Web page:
As Canadian Prime Minister Justin Trudeau upped his nation’s carbon-reduction ambition under the Paris Agreement, he will find it increasingly difficult to meet those goals by 2030 as his country’s most powerful carbon sinks are felled for lumber and wood pellets to be burned overseas in power plants.

British Columbia’s remaining old-growth forests aren’t only valuable for the carbon storage they provide; they are also cherished for their uniqueness, the biodiversity they harbor, and the awe they inspire. Image by Jakob Dulisse.

Environment  Mongabay: Dutch to limit forest biomass subsidies, possibly signaling EU sea change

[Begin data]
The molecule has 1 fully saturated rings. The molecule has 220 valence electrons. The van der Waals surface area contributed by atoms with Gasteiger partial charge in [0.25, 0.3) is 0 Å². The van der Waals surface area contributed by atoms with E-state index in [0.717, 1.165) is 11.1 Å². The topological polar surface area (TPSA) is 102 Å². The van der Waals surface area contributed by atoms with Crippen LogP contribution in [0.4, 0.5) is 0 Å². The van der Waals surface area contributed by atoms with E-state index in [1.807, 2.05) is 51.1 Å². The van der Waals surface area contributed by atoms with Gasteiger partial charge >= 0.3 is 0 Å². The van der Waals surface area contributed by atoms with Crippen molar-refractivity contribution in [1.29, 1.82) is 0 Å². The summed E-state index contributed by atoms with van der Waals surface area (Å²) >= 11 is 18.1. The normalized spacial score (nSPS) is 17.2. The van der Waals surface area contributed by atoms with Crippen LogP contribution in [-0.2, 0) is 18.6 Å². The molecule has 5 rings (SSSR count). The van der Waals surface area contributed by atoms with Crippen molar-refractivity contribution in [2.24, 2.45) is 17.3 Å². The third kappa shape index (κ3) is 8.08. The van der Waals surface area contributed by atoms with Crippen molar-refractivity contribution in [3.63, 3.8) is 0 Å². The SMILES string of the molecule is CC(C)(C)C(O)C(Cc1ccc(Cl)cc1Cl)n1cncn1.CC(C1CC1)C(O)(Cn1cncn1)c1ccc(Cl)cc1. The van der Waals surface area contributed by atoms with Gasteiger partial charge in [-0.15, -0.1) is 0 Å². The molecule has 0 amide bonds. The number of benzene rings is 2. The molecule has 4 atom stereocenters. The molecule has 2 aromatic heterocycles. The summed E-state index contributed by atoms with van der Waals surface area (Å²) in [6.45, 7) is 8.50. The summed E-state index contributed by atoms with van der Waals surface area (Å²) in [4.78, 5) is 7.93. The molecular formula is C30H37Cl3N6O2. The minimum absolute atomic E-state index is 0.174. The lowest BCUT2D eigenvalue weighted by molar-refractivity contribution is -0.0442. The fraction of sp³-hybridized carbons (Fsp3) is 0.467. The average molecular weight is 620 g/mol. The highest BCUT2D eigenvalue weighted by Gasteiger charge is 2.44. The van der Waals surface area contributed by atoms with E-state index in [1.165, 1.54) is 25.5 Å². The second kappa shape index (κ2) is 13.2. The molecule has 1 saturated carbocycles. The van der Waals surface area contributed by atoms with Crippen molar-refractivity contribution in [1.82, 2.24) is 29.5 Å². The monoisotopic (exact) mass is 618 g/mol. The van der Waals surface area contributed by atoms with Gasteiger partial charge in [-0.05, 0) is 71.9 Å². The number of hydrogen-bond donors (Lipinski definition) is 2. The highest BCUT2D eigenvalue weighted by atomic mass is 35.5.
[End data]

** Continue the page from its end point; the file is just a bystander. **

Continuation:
he Netherlands is known for its photogenic windmills. But when it comes to renewable energy, wind accounts for only 23% of the country’s mix compared to 61% of renewable energy from burning biomass in coal-fired power plants.* The vast majority of Dutch energy still comes from burning oil, natural gas and coal. Photo credit: Ignacio Ferre on Visualhunt.com / CC BY-NC-ND.

This story of mine from The Netherlands appears to illustrate a small crack in the near-universal political support for biomass usage in the European Union. Is it a harbinger of more change in biomass policy as the EU moves in June 2021 to consider revisions to its Renewable Energy Directive II?

For a small country, just 17.3 million people, The Netherlands holds an outsized influence in the EU, and the new make up of its parliament (national elections were held March 17, 2021) could determine the fate of biomass subsidies in a country that is one of the largest importers of wood pellets from the US Southeast.